A “drop-stamp method” has been developed for the design and fabrication of molecular interfaces. The amphiphilic protein HFBII, isolated from filamentous fungi, was employed as a genetically taggable molecular carrier for the formation of a structrally ordered layer of functional protein molecules on a solid surface. In this study, the interfacial behavior of maltose-binding protein tagged with HFBII (MBP-HFBII fusion protein) at both the air/water and water/solid interfaces was investigated. A rigid molecular layer of MBP-HFBII fusion protein was successfully formed through the drop-stamp procedure by employing an intermixed system, in which HFBII molecules are intermingled as nanospacers to prevent the intermolecular steric hindrance of the fusion protein. The results show that the drop-stamp method can be utilized in the high-throughput fabrication of structurally ordered molecular interfaces.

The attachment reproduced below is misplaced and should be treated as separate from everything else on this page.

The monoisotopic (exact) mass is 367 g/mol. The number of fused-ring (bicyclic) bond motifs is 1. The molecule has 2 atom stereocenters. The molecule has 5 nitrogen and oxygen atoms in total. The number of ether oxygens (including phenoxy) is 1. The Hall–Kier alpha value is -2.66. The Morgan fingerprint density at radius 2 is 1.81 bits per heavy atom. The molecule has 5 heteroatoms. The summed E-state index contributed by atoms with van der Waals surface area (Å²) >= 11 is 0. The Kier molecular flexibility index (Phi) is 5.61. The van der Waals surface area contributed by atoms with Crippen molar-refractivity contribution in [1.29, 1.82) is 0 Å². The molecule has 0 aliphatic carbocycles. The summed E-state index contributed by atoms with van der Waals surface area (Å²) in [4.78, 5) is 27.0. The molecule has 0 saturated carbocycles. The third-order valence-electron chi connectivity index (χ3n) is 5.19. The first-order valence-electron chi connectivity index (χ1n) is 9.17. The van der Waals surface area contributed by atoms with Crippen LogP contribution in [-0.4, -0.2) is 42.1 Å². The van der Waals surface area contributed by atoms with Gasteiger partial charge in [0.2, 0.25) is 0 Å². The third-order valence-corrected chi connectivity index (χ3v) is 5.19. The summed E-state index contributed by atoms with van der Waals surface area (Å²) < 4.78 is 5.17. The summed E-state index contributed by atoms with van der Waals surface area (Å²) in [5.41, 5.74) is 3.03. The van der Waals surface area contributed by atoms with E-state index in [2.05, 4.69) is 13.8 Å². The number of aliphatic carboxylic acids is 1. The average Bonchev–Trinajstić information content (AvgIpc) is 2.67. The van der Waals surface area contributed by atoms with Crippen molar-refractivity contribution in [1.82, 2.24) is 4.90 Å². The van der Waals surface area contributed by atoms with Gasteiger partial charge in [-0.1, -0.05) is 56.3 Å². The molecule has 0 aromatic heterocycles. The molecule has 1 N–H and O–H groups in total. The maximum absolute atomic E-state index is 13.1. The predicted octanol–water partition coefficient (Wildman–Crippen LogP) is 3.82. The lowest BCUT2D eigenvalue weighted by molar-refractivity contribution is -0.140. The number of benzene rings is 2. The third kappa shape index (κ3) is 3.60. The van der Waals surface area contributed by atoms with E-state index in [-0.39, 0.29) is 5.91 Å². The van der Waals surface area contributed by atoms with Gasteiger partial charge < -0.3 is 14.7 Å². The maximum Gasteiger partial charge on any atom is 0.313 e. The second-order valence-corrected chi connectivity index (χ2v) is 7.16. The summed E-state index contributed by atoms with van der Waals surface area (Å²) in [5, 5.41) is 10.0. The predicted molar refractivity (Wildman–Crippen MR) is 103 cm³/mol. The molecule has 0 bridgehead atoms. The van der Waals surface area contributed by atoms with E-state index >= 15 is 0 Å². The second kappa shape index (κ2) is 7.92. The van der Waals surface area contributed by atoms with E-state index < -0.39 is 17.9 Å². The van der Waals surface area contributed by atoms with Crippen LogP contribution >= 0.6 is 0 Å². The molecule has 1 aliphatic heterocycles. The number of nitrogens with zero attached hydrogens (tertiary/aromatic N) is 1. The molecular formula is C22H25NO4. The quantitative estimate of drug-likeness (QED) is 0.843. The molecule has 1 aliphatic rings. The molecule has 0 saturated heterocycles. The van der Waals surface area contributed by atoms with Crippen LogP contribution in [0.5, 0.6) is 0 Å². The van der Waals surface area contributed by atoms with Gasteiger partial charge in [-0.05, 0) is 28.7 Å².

Asakawa, H., Tahara, S., Nakamichi, M., Takehara, K., Ikeno, S., Linder, M., & Haruyama, T. (2009). The Amphiphilic Protein HFBII as a Genetically Taggable Molecular Carrier for the Formation of a Self-Organized Functional Protein Layer on a Solid Surface. Langmuir, 25(16), 8841-8844. https://doi.org/10.1021/la900974n